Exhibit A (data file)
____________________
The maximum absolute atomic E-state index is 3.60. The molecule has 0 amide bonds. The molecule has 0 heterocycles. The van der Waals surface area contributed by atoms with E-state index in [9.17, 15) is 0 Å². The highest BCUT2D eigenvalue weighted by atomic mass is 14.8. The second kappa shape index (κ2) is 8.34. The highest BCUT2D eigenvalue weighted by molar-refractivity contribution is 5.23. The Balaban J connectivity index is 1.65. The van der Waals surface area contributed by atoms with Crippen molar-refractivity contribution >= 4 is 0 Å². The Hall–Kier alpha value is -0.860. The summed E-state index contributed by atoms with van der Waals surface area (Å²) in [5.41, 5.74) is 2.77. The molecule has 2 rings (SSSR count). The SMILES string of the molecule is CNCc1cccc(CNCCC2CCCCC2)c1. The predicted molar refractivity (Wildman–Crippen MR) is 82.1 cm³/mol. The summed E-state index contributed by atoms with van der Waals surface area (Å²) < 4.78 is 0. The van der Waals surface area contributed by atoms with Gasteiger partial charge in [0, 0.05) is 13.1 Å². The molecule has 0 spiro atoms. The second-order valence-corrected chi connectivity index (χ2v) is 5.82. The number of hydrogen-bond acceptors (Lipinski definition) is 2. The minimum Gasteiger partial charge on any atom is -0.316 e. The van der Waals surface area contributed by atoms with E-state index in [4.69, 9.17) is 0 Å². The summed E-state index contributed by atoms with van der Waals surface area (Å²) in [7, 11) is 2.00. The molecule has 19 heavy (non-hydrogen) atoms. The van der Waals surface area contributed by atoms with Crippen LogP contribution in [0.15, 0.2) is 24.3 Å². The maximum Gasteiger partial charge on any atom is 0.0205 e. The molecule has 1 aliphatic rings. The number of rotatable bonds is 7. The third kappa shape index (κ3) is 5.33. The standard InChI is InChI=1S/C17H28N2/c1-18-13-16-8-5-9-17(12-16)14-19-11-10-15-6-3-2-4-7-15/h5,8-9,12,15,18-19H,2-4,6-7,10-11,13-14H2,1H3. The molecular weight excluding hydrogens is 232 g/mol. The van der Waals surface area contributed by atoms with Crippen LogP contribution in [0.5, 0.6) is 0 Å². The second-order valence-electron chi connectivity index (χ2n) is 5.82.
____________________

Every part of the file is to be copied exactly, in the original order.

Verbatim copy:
The maximum absolute atomic E-state index is 3.60. The molecule has 0 amide bonds. The molecule has 0 heterocycles. The van der Waals surface area contributed by atoms with E-state index in [9.17, 15) is 0 Å². The highest BCUT2D eigenvalue weighted by atomic mass is 14.8. The second kappa shape index (κ2) is 8.34. The highest BCUT2D eigenvalue weighted by molar-refractivity contribution is 5.23. The Balaban J connectivity index is 1.65. The van der Waals surface area contributed by atoms with Crippen molar-refractivity contribution >= 4 is 0 Å². The Hall–Kier alpha value is -0.860. The summed E-state index contributed by atoms with van der Waals surface area (Å²) in [5.41, 5.74) is 2.77. The molecule has 2 rings (SSSR count). The SMILES string of the molecule is CNCc1cccc(CNCCC2CCCCC2)c1. The predicted molar refractivity (Wildman–Crippen MR) is 82.1 cm³/mol. The summed E-state index contributed by atoms with van der Waals surface area (Å²) < 4.78 is 0. The van der Waals surface area contributed by atoms with Gasteiger partial charge in [0, 0.05) is 13.1 Å². The molecule has 0 spiro atoms. The second-order valence-corrected chi connectivity index (χ2v) is 5.82. The number of hydrogen-bond acceptors (Lipinski definition) is 2. The minimum Gasteiger partial charge on any atom is -0.316 e. The van der Waals surface area contributed by atoms with E-state index in [4.69, 9.17) is 0 Å². The summed E-state index contributed by atoms with van der Waals surface area (Å²) in [7, 11) is 2.00. The molecule has 19 heavy (non-hydrogen) atoms. The van der Waals surface area contributed by atoms with Crippen LogP contribution in [0.15, 0.2) is 24.3 Å². The maximum Gasteiger partial charge on any atom is 0.0205 e. The molecule has 1 aliphatic rings. The number of rotatable bonds is 7. The third kappa shape index (κ3) is 5.33. The standard InChI is InChI=1S/C17H28N2/c1-18-13-16-8-5-9-17(12-16)14-19-11-10-15-6-3-2-4-7-15/h5,8-9,12,15,18-19H,2-4,6-7,10-11,13-14H2,1H3. The molecular weight excluding hydrogens is 232 g/mol. The van der Waals surface area contributed by atoms with Crippen LogP contribution in [0.5, 0.6) is 0 Å². The second-order valence-electron chi connectivity index (χ2n) is 5.82.